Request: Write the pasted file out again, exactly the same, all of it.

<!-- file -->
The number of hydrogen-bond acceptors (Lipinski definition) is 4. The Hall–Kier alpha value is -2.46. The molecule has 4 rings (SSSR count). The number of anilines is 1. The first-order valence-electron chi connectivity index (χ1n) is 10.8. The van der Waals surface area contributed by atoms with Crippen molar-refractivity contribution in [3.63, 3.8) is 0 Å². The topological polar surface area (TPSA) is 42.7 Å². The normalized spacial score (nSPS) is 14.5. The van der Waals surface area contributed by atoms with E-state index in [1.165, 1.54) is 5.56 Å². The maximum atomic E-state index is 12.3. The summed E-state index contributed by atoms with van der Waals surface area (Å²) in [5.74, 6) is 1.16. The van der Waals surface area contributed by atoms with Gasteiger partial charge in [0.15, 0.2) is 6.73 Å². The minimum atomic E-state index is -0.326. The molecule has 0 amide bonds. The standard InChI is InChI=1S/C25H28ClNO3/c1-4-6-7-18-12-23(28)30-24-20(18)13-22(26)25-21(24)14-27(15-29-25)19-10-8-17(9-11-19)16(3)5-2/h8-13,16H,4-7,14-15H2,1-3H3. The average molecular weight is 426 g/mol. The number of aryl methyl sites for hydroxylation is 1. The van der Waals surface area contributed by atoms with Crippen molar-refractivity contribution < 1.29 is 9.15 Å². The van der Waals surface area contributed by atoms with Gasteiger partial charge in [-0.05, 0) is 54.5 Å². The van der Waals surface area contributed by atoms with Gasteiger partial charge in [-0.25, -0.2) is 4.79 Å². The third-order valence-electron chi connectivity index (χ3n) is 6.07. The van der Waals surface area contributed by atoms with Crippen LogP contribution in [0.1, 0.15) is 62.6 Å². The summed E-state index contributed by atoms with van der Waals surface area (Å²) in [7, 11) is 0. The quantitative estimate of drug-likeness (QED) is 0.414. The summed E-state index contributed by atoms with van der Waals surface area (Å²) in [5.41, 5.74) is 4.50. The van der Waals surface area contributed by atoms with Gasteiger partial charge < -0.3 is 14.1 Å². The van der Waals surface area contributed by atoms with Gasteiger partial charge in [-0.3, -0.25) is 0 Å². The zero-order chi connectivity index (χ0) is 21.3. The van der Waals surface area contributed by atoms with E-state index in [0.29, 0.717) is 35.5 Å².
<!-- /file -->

The number of hydrogen-bond acceptors (Lipinski definition) is 4. The Hall–Kier alpha value is -2.46. The molecule has 4 rings (SSSR count). The number of anilines is 1. The first-order valence-electron chi connectivity index (χ1n) is 10.8. The van der Waals surface area contributed by atoms with Crippen molar-refractivity contribution in [3.63, 3.8) is 0 Å². The topological polar surface area (TPSA) is 42.7 Å². The normalized spacial score (nSPS) is 14.5. The van der Waals surface area contributed by atoms with E-state index in [1.165, 1.54) is 5.56 Å². The maximum atomic E-state index is 12.3. The summed E-state index contributed by atoms with van der Waals surface area (Å²) in [5.74, 6) is 1.16. The van der Waals surface area contributed by atoms with Gasteiger partial charge in [0.15, 0.2) is 6.73 Å². The minimum atomic E-state index is -0.326. The molecule has 0 amide bonds. The standard InChI is InChI=1S/C25H28ClNO3/c1-4-6-7-18-12-23(28)30-24-20(18)13-22(26)25-21(24)14-27(15-29-25)19-10-8-17(9-11-19)16(3)5-2/h8-13,16H,4-7,14-15H2,1-3H3. The average molecular weight is 426 g/mol. The number of aryl methyl sites for hydroxylation is 1. The van der Waals surface area contributed by atoms with Crippen molar-refractivity contribution < 1.29 is 9.15 Å². The van der Waals surface area contributed by atoms with Gasteiger partial charge in [-0.05, 0) is 54.5 Å². The van der Waals surface area contributed by atoms with Gasteiger partial charge in [-0.25, -0.2) is 4.79 Å². The third-order valence-electron chi connectivity index (χ3n) is 6.07. The van der Waals surface area contributed by atoms with Crippen LogP contribution in [0.1, 0.15) is 62.6 Å². The summed E-state index contributed by atoms with van der Waals surface area (Å²) in [7, 11) is 0. The quantitative estimate of drug-likeness (QED) is 0.414. The summed E-state index contributed by atoms with van der Waals surface area (Å²) in [5.41, 5.74) is 4.50. The van der Waals surface area contributed by atoms with Gasteiger partial charge < -0.3 is 14.1 Å². The van der Waals surface area contributed by atoms with Gasteiger partial charge in [-0.3, -0.25) is 0 Å². The zero-order chi connectivity index (χ0) is 21.3. The van der Waals surface area contributed by atoms with E-state index in [0.29, 0.717) is 35.5 Å².